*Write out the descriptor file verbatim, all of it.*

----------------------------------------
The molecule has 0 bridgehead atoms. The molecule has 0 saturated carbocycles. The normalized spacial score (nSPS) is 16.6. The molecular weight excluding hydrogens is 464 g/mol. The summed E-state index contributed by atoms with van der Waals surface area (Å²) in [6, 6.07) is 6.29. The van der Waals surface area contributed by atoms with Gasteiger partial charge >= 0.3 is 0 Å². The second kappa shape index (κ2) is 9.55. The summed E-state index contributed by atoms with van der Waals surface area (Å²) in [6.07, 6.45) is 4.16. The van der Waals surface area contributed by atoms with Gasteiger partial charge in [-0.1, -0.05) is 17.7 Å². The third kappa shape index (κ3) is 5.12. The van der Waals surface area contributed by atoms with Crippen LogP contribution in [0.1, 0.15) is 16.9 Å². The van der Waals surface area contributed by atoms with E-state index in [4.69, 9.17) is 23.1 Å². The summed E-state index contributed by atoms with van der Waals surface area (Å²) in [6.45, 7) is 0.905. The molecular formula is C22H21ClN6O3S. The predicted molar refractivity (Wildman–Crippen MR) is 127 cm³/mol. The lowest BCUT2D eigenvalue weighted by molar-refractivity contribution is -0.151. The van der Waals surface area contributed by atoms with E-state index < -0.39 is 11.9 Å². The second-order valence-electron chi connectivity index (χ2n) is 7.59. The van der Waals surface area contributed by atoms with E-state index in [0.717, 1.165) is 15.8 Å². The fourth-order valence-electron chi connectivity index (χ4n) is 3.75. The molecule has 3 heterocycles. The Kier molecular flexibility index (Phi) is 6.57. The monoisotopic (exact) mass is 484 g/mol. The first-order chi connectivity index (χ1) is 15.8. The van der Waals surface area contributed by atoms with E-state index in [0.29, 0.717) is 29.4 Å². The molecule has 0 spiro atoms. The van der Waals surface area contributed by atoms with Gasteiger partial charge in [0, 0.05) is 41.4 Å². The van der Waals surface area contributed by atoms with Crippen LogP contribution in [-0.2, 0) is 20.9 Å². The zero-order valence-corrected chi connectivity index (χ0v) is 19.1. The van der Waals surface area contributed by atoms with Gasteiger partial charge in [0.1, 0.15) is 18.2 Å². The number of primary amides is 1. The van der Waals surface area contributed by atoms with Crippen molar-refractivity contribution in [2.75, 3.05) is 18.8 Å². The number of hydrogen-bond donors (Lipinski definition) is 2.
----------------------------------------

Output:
The molecule has 0 bridgehead atoms. The molecule has 0 saturated carbocycles. The normalized spacial score (nSPS) is 16.6. The molecular weight excluding hydrogens is 464 g/mol. The summed E-state index contributed by atoms with van der Waals surface area (Å²) in [6, 6.07) is 6.29. The van der Waals surface area contributed by atoms with Gasteiger partial charge >= 0.3 is 0 Å². The second kappa shape index (κ2) is 9.55. The summed E-state index contributed by atoms with van der Waals surface area (Å²) in [6.07, 6.45) is 4.16. The van der Waals surface area contributed by atoms with Gasteiger partial charge in [-0.1, -0.05) is 17.7 Å². The third kappa shape index (κ3) is 5.12. The van der Waals surface area contributed by atoms with Crippen LogP contribution in [0.1, 0.15) is 16.9 Å². The van der Waals surface area contributed by atoms with E-state index in [4.69, 9.17) is 23.1 Å². The summed E-state index contributed by atoms with van der Waals surface area (Å²) in [6.45, 7) is 0.905. The molecular formula is C22H21ClN6O3S. The predicted molar refractivity (Wildman–Crippen MR) is 127 cm³/mol. The lowest BCUT2D eigenvalue weighted by molar-refractivity contribution is -0.151. The van der Waals surface area contributed by atoms with E-state index < -0.39 is 11.9 Å². The second-order valence-electron chi connectivity index (χ2n) is 7.59. The van der Waals surface area contributed by atoms with E-state index in [0.717, 1.165) is 15.8 Å². The fourth-order valence-electron chi connectivity index (χ4n) is 3.75. The molecule has 3 heterocycles. The Kier molecular flexibility index (Phi) is 6.57. The monoisotopic (exact) mass is 484 g/mol. The first-order chi connectivity index (χ1) is 15.8. The van der Waals surface area contributed by atoms with E-state index in [0.29, 0.717) is 29.4 Å². The molecule has 0 spiro atoms. The van der Waals surface area contributed by atoms with Gasteiger partial charge in [0, 0.05) is 41.4 Å². The van der Waals surface area contributed by atoms with Crippen LogP contribution in [-0.2, 0) is 20.9 Å². The zero-order valence-corrected chi connectivity index (χ0v) is 19.1. The van der Waals surface area contributed by atoms with Gasteiger partial charge in [0.1, 0.15) is 18.2 Å². The number of primary amides is 1. The van der Waals surface area contributed by atoms with Crippen molar-refractivity contribution in [2.75, 3.05) is 18.8 Å². The number of hydrogen-bond donors (Lipinski definition) is 2.